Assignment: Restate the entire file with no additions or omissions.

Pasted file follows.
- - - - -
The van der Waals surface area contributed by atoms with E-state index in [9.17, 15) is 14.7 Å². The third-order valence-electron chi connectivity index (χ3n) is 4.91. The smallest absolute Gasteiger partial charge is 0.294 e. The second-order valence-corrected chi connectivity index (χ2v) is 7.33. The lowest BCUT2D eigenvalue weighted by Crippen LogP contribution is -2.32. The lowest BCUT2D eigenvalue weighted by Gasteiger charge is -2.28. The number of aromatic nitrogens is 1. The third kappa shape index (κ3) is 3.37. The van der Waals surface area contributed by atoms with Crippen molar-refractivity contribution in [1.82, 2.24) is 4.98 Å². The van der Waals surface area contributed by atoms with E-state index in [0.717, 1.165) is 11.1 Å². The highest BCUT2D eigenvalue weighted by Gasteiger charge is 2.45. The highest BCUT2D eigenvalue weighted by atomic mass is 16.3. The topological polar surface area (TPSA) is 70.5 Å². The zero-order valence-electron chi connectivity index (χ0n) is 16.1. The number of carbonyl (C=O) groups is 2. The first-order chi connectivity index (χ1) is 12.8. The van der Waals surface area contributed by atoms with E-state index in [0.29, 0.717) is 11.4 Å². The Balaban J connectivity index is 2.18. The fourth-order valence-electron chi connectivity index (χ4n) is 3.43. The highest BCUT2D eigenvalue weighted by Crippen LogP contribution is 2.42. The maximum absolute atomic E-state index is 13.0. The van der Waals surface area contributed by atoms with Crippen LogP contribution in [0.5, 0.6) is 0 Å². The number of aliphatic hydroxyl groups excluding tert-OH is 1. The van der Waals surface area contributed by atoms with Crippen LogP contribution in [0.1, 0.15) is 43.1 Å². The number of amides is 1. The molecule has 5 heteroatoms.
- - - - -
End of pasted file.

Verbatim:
The van der Waals surface area contributed by atoms with E-state index in [9.17, 15) is 14.7 Å². The third-order valence-electron chi connectivity index (χ3n) is 4.91. The smallest absolute Gasteiger partial charge is 0.294 e. The second-order valence-corrected chi connectivity index (χ2v) is 7.33. The lowest BCUT2D eigenvalue weighted by Crippen LogP contribution is -2.32. The lowest BCUT2D eigenvalue weighted by Gasteiger charge is -2.28. The number of aromatic nitrogens is 1. The third kappa shape index (κ3) is 3.37. The van der Waals surface area contributed by atoms with Crippen molar-refractivity contribution in [1.82, 2.24) is 4.98 Å². The van der Waals surface area contributed by atoms with E-state index in [0.717, 1.165) is 11.1 Å². The highest BCUT2D eigenvalue weighted by Gasteiger charge is 2.45. The highest BCUT2D eigenvalue weighted by atomic mass is 16.3. The topological polar surface area (TPSA) is 70.5 Å². The zero-order valence-electron chi connectivity index (χ0n) is 16.1. The number of carbonyl (C=O) groups is 2. The first-order chi connectivity index (χ1) is 12.8. The van der Waals surface area contributed by atoms with E-state index in [0.29, 0.717) is 11.4 Å². The Balaban J connectivity index is 2.18. The fourth-order valence-electron chi connectivity index (χ4n) is 3.43. The highest BCUT2D eigenvalue weighted by Crippen LogP contribution is 2.42. The maximum absolute atomic E-state index is 13.0. The van der Waals surface area contributed by atoms with Crippen LogP contribution in [0.5, 0.6) is 0 Å². The number of aliphatic hydroxyl groups excluding tert-OH is 1. The van der Waals surface area contributed by atoms with Crippen LogP contribution in [0.1, 0.15) is 43.1 Å². The number of amides is 1. The molecule has 5 heteroatoms.